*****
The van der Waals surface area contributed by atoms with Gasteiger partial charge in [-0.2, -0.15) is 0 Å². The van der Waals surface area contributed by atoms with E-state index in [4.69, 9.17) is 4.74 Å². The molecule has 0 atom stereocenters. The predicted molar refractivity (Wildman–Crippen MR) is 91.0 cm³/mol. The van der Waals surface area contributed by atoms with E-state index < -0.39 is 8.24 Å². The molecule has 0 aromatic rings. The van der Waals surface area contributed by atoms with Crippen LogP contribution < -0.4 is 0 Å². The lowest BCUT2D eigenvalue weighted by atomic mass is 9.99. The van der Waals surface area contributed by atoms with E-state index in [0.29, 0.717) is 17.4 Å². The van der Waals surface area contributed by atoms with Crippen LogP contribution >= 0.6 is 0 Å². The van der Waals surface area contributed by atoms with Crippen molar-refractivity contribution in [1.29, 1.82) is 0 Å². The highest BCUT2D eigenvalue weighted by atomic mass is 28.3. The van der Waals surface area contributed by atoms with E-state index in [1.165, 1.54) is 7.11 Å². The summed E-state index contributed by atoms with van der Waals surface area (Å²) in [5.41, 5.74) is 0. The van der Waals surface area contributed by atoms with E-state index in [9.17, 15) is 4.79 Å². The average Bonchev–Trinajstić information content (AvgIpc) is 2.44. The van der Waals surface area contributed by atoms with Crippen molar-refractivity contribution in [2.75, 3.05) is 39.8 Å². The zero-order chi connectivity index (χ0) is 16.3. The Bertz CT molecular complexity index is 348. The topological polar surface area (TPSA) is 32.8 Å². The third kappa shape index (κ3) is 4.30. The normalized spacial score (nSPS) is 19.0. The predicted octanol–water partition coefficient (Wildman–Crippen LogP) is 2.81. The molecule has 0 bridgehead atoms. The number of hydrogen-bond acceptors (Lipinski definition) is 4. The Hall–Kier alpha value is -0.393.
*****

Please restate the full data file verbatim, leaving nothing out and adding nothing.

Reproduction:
The van der Waals surface area contributed by atoms with Gasteiger partial charge in [-0.2, -0.15) is 0 Å². The van der Waals surface area contributed by atoms with E-state index in [4.69, 9.17) is 4.74 Å². The molecule has 0 atom stereocenters. The predicted molar refractivity (Wildman–Crippen MR) is 91.0 cm³/mol. The van der Waals surface area contributed by atoms with E-state index < -0.39 is 8.24 Å². The molecule has 0 aromatic rings. The van der Waals surface area contributed by atoms with Crippen LogP contribution < -0.4 is 0 Å². The lowest BCUT2D eigenvalue weighted by atomic mass is 9.99. The van der Waals surface area contributed by atoms with E-state index in [0.29, 0.717) is 17.4 Å². The van der Waals surface area contributed by atoms with Crippen LogP contribution >= 0.6 is 0 Å². The van der Waals surface area contributed by atoms with Crippen molar-refractivity contribution in [1.29, 1.82) is 0 Å². The highest BCUT2D eigenvalue weighted by atomic mass is 28.3. The van der Waals surface area contributed by atoms with E-state index in [1.165, 1.54) is 7.11 Å². The summed E-state index contributed by atoms with van der Waals surface area (Å²) in [5.41, 5.74) is 0. The van der Waals surface area contributed by atoms with E-state index in [9.17, 15) is 4.79 Å². The average Bonchev–Trinajstić information content (AvgIpc) is 2.44. The van der Waals surface area contributed by atoms with Crippen molar-refractivity contribution in [2.75, 3.05) is 39.8 Å². The zero-order chi connectivity index (χ0) is 16.3. The Bertz CT molecular complexity index is 348. The topological polar surface area (TPSA) is 32.8 Å². The third kappa shape index (κ3) is 4.30. The normalized spacial score (nSPS) is 19.0. The predicted octanol–water partition coefficient (Wildman–Crippen LogP) is 2.81. The molecule has 0 bridgehead atoms. The number of hydrogen-bond acceptors (Lipinski definition) is 4. The Hall–Kier alpha value is -0.393.